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\documentclass{article}
\usepackage[margin=1in]{geometry}
\usepackage{graphicx}
\usepackage{amsmath}
\title{Homework 5}
\begin{document}
\maketitle
\section*{Q1}
\subsection*{Part a}
In lecture, Scott said that he specifically wants the top path optimized. In this
case, we insert a unit inverter at the fork in front of the bottom path.
The minimal delay depends on the intrinsic and incremental delay of
each gate. We thus assume the conditions of part c, that is,
that the intrinsic and incremental delay are both 30ps.
Solving for the ideal number of stages involves computing $\rho$. This, in turn, is
done by solving the equation: $p_\text{inv} + \rho(1-\ln\rho) = 0$. Knowing that
the intrinsic and parasitic delays are the same, we set $p_\text{inv}=1$, and
thus obtain $\rho=3.59$. To find the ideal number of stages, we now need
to compute $\log_\rho$ of our path effort F.
To comptue F, we must first determine the logical effort of each of the gates
used in the circuit. With a $\beta$ of 1.2, we get $g=\frac{3.2}{2.2}$ for the
NAND gate, and $\frac{3.4}{2.2}$ for the NOR gate. Then, we have:
\begin{equation*}
\begin{aligned}
G &= \left(\frac{3.2}{2.2}\right)\left(\frac{3.4}{2.2}\right) \\
H &= \frac{1000}{2} = 500 \quad \text{(for the top path)}
\end{aligned}
\end{equation*}
In this case, we have a branching effort of
\begin{equation*}
2\left(\frac{1+s_{3,t}}{s_{3,t}}\right) \approx 2\times 1 = 2
\end{equation*}
We thus compute the following total effort:
\begin{equation*}
\begin{aligned}
F &= \left(\frac{3.2}{2.2}\right)\left(\frac{3.4}{2.2}\right)\left(\frac{1000}{2}\right)2 \approx 2247 \\
\hat{N} &= \log_\rho F \approx 6
\end{aligned}
\end{equation*}
Here, assume the polarity of the signal doesn't matter, so that we really can insert an odd number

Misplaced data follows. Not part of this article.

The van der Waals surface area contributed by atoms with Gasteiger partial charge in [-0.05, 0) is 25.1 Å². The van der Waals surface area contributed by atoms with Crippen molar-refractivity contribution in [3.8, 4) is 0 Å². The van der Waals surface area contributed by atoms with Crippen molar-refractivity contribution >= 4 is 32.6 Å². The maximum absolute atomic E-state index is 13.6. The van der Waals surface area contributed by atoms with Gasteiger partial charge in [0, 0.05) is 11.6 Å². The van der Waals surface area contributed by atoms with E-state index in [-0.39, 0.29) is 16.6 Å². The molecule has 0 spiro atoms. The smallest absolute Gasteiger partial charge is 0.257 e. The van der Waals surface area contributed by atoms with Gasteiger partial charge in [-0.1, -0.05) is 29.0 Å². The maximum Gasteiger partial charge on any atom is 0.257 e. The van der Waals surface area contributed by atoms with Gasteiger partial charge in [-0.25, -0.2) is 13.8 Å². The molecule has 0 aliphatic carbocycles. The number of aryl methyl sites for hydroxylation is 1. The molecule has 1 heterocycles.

of inverters. While adding inverters, we observe that we can transform the NOR gate into a NAND
gate, thereby reducing the path effort slightly. Thus, we place one inverter right after the fork
on the top path, and two inverters on the other side of the formerly-NOR-now-NAND gate. Recomputing
total effort $F$ and stage effort $\hat{f}$:
\begin{equation*}
\begin{aligned}
F &= \left(\frac{3.2}{2.2}\right)\left(\frac{3.2}{2.2}\right)\left(\frac{1000}{2}\right)2 \approx 2116 \\
\hat{f} &\approx 3.58
\end{aligned}
\end{equation*}
The parasitic delays of the two gates (relative to the inverter) are, even with $\beta=1.2$, stil
equal to 2. Thus, we have a total delay of:
\begin{equation*}
6\times 30 \times\hat{f} + 8 \times 30 \approx 885\textit{ps}
\end{equation*}
\pagebreak
We can also compute gate sizes.
\begin{equation*}
\begin{aligned}
s_{6,t} &= 1000/\hat{f} \approx 279 \\
s_{5,t} &= 1000/\hat{f}^2 \approx 77.9 \\
s_{4,t} &= \left(\frac{3.3}{2.2}\right)1000/\hat{f}^3 \approx 31.6 \\
s_{3,t} &= \left(\frac{3.3}{2.2}\right)1000/\hat{f}^4 \approx 8.83 \\
s_{2} &= \left(\frac{3.2}{2.2}\right)^2 1000/\hat{f}^5 \approx 3.58 \\
s_{1} &= 2\left(\frac{3.2}{2.2}\right)^2 1000/\hat{f}^6 \approx 2
% (3.4/2.2)(3.2/2.2)*1.5
\end{aligned}
\end{equation*}
\subsection*{Part b}
The branching effort $B$ does not follow immediately from the circuit. However,
given the constraint that the two delays must be the same, we find that
the size of the top NOR gate must be twice the size of the bottom NOR
nly
gate. This, in turn, leads to a branching effort (again, for the top path)
of $1.5$. Thus, we get:
\begin{equation*}
\begin{aligned}
B &= 2\left(\frac{3}{2}\right) \\